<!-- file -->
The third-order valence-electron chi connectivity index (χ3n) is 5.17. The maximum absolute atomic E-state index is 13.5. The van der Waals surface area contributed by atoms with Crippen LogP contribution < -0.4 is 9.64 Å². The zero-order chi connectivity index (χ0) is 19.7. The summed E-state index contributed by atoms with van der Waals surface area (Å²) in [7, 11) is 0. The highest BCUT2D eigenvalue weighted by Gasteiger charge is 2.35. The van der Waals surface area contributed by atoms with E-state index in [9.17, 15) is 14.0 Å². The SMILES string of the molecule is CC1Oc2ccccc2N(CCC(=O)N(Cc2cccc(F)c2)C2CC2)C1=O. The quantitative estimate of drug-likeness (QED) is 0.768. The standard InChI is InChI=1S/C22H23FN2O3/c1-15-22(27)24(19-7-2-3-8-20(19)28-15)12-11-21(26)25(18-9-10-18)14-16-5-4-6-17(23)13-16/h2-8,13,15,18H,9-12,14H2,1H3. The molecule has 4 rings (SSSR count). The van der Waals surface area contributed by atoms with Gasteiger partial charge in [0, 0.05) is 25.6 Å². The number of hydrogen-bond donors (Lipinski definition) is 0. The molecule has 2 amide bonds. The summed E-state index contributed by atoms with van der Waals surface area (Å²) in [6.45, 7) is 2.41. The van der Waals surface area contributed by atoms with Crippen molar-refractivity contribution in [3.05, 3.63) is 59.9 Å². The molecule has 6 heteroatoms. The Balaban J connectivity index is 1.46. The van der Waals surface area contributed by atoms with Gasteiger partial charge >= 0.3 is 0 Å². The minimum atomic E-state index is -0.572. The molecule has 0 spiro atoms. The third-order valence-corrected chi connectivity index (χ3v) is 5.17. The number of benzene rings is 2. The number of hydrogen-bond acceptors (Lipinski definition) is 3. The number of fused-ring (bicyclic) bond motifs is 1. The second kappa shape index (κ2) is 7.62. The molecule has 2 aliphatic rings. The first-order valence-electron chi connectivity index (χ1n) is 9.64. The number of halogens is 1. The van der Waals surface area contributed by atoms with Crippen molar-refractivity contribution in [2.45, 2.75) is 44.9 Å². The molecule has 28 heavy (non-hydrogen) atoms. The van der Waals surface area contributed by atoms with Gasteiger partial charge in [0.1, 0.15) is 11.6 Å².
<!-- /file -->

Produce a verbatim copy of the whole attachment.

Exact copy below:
The third-order valence-electron chi connectivity index (χ3n) is 5.17. The maximum absolute atomic E-state index is 13.5. The van der Waals surface area contributed by atoms with Crippen LogP contribution < -0.4 is 9.64 Å². The zero-order chi connectivity index (χ0) is 19.7. The summed E-state index contributed by atoms with van der Waals surface area (Å²) in [7, 11) is 0. The highest BCUT2D eigenvalue weighted by Gasteiger charge is 2.35. The van der Waals surface area contributed by atoms with E-state index in [9.17, 15) is 14.0 Å². The SMILES string of the molecule is CC1Oc2ccccc2N(CCC(=O)N(Cc2cccc(F)c2)C2CC2)C1=O. The quantitative estimate of drug-likeness (QED) is 0.768. The standard InChI is InChI=1S/C22H23FN2O3/c1-15-22(27)24(19-7-2-3-8-20(19)28-15)12-11-21(26)25(18-9-10-18)14-16-5-4-6-17(23)13-16/h2-8,13,15,18H,9-12,14H2,1H3. The molecule has 4 rings (SSSR count). The van der Waals surface area contributed by atoms with Gasteiger partial charge in [0, 0.05) is 25.6 Å². The number of hydrogen-bond donors (Lipinski definition) is 0. The molecule has 2 amide bonds. The summed E-state index contributed by atoms with van der Waals surface area (Å²) in [6.45, 7) is 2.41. The van der Waals surface area contributed by atoms with Crippen molar-refractivity contribution in [3.05, 3.63) is 59.9 Å². The molecule has 6 heteroatoms. The Balaban J connectivity index is 1.46. The van der Waals surface area contributed by atoms with Gasteiger partial charge >= 0.3 is 0 Å². The minimum atomic E-state index is -0.572. The molecule has 0 spiro atoms. The third-order valence-corrected chi connectivity index (χ3v) is 5.17. The number of benzene rings is 2. The number of hydrogen-bond acceptors (Lipinski definition) is 3. The number of fused-ring (bicyclic) bond motifs is 1. The second kappa shape index (κ2) is 7.62. The molecule has 2 aliphatic rings. The first-order valence-electron chi connectivity index (χ1n) is 9.64. The number of halogens is 1. The van der Waals surface area contributed by atoms with Crippen molar-refractivity contribution in [2.45, 2.75) is 44.9 Å². The molecule has 28 heavy (non-hydrogen) atoms. The van der Waals surface area contributed by atoms with Gasteiger partial charge in [0.1, 0.15) is 11.6 Å².